Check that you have adequate insurance and read the small print of the vehicle hire contract (particularly any waiver that will come into effect if the vehicle is damaged).

Air safety

It’s not known whether maintenance procedures on aircraft used on internal flights are always properly observed or whether passengers are covered by insurance. If possible, we advise you to fly directly to your destination on an international flight originating outside Eastern Europe and Central Asia, and avoid in-country and regional travel using domestic carriers. If you intend to travel to and from Kyrgyzstan, avoid flying on airlines listed under the EU operating ban.

Public transport

We advise against using local buses and/or mini-buses as vehicles often lack seatbelts and are not well maintained. Theft on board is also a risk.

 

Local laws and customs

Personal identification

Always carry your passports or notarised copies. The police can arrest those found without a form of identification.

Under Kyrgyz law, anyone claiming to be a police officer must present their credentials on demand. Don’t get into cars with anyone you don’t know, even if the person seems to be a police officer.

Illegal drugs

Illegal drug use (no matter what the drug) carries stiff penalties, including fines and long prison terms.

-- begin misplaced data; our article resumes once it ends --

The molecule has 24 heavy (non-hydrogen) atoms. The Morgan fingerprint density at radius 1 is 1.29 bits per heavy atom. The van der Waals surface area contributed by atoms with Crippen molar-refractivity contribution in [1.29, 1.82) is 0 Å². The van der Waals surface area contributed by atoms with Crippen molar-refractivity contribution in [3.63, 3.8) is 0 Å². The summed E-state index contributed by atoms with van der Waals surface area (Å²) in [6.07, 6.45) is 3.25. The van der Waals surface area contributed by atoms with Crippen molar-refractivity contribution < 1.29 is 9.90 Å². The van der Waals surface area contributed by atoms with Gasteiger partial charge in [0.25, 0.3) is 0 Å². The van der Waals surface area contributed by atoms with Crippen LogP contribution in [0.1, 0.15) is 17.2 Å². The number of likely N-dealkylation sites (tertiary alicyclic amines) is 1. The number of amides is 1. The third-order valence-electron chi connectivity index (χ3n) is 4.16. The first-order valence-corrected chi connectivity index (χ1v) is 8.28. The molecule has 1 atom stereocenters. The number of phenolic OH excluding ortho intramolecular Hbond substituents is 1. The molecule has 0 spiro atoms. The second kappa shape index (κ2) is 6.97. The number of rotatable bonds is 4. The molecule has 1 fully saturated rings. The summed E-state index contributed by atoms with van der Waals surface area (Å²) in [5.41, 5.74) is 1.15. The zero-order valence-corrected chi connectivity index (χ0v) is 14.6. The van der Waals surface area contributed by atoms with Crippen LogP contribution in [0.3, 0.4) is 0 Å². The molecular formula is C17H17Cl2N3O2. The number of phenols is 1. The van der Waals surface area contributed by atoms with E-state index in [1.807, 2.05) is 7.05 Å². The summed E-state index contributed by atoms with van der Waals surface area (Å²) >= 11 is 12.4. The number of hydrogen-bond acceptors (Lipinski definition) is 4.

Photography

Taking photos of anything that could be perceived as being of military or security interest may result in problems with the authorities.

LGBT

Homosexuality was legalised in 1998. However, homosexuality is not often discussed or recognised publicly. Care and discretion should be exercised at all times.

Natural disasters and climate

Earthquake

Kyrgyzstan is located in an active seismic zone. If you’re travelling to or living in Kyrgyzstan, make sure you know what to do in the event of an earthquake.

Additional information

Entry requirements (visa/passport)

Irish citizens don’t need a visa to enter Kyrgyzstan if they’re travelling in the country for up to 60 days.

Passports

It’s advisable to take a number of photocopies of your passport with you. During your stay you should carry a notarised photocopy of your passport at all times. You should ensure that you have entered your next of kin details into the back of your passport.

If you have questions about the entry requirements for Kyrgyzstan, including visa and other immigration information, ask your travel agent or contact the nearest Embassy or Consulate of Kyrgyzstan, which is in London. You can also check with them how long your passport must be valid for.

Health

Check with your doctor well in advance of travelling to see if you need any vaccinations for Kyrgyzstan.

Tuberculosis is widespread throughout the country and there are regular outbreaks of Hepatitis A, meningitis and brucellosis. Cases of AIDS and malaria have also been registered.

Medical facilities

Medical facilities are not as developed as those in Ireland. Medication easily available in Ireland may not be as easily available in Kyrgystan or may be restricted.

Banking

Kyrgyzstan is a cash-only economy. Very few places accept credit cards and travellers’ cheques. There are only a handful of ATM machines, and none in rural areas.

Currency

You should only change money at officially authorised currency exchanges. US dollars are the most widely accepted foreign currency; others may be difficult to exchange.